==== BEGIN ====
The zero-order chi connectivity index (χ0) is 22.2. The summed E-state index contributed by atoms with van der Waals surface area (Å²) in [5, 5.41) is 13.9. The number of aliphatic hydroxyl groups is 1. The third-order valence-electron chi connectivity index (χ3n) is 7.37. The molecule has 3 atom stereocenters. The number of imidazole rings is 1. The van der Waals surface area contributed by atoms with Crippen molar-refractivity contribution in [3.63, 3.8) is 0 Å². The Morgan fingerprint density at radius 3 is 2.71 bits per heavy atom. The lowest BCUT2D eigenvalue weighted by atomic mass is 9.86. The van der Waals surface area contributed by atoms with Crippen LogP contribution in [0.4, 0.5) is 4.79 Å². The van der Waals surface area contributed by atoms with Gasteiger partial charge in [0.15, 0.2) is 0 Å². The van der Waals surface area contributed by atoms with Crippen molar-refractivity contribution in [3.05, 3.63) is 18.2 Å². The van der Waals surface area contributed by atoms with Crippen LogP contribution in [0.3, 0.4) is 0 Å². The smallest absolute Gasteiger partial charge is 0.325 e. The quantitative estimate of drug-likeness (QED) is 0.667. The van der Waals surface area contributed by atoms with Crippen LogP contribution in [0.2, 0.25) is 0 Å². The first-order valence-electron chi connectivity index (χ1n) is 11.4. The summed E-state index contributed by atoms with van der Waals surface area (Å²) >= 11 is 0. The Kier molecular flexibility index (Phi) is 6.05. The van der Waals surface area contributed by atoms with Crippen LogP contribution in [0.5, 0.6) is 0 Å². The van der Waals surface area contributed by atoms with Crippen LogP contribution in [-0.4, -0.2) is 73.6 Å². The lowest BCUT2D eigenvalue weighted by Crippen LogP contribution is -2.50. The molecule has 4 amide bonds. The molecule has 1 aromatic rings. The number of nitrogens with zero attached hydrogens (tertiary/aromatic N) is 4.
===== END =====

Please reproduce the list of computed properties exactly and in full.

The zero-order chi connectivity index (χ0) is 22.2. The summed E-state index contributed by atoms with van der Waals surface area (Å²) in [5, 5.41) is 13.9. The number of aliphatic hydroxyl groups is 1. The third-order valence-electron chi connectivity index (χ3n) is 7.37. The molecule has 3 atom stereocenters. The number of imidazole rings is 1. The van der Waals surface area contributed by atoms with Crippen molar-refractivity contribution in [3.63, 3.8) is 0 Å². The Morgan fingerprint density at radius 3 is 2.71 bits per heavy atom. The lowest BCUT2D eigenvalue weighted by atomic mass is 9.86. The van der Waals surface area contributed by atoms with Crippen LogP contribution in [0.4, 0.5) is 4.79 Å². The van der Waals surface area contributed by atoms with Gasteiger partial charge in [0.15, 0.2) is 0 Å². The van der Waals surface area contributed by atoms with Crippen molar-refractivity contribution in [3.05, 3.63) is 18.2 Å². The van der Waals surface area contributed by atoms with Crippen LogP contribution in [0.3, 0.4) is 0 Å². The smallest absolute Gasteiger partial charge is 0.325 e. The quantitative estimate of drug-likeness (QED) is 0.667. The van der Waals surface area contributed by atoms with Crippen LogP contribution in [0.2, 0.25) is 0 Å². The first-order valence-electron chi connectivity index (χ1n) is 11.4. The summed E-state index contributed by atoms with van der Waals surface area (Å²) >= 11 is 0. The Kier molecular flexibility index (Phi) is 6.05. The van der Waals surface area contributed by atoms with Crippen LogP contribution in [0.5, 0.6) is 0 Å². The van der Waals surface area contributed by atoms with Crippen LogP contribution in [-0.4, -0.2) is 73.6 Å². The lowest BCUT2D eigenvalue weighted by Crippen LogP contribution is -2.50. The molecule has 4 amide bonds. The molecule has 1 aromatic rings. The number of nitrogens with zero attached hydrogens (tertiary/aromatic N) is 4.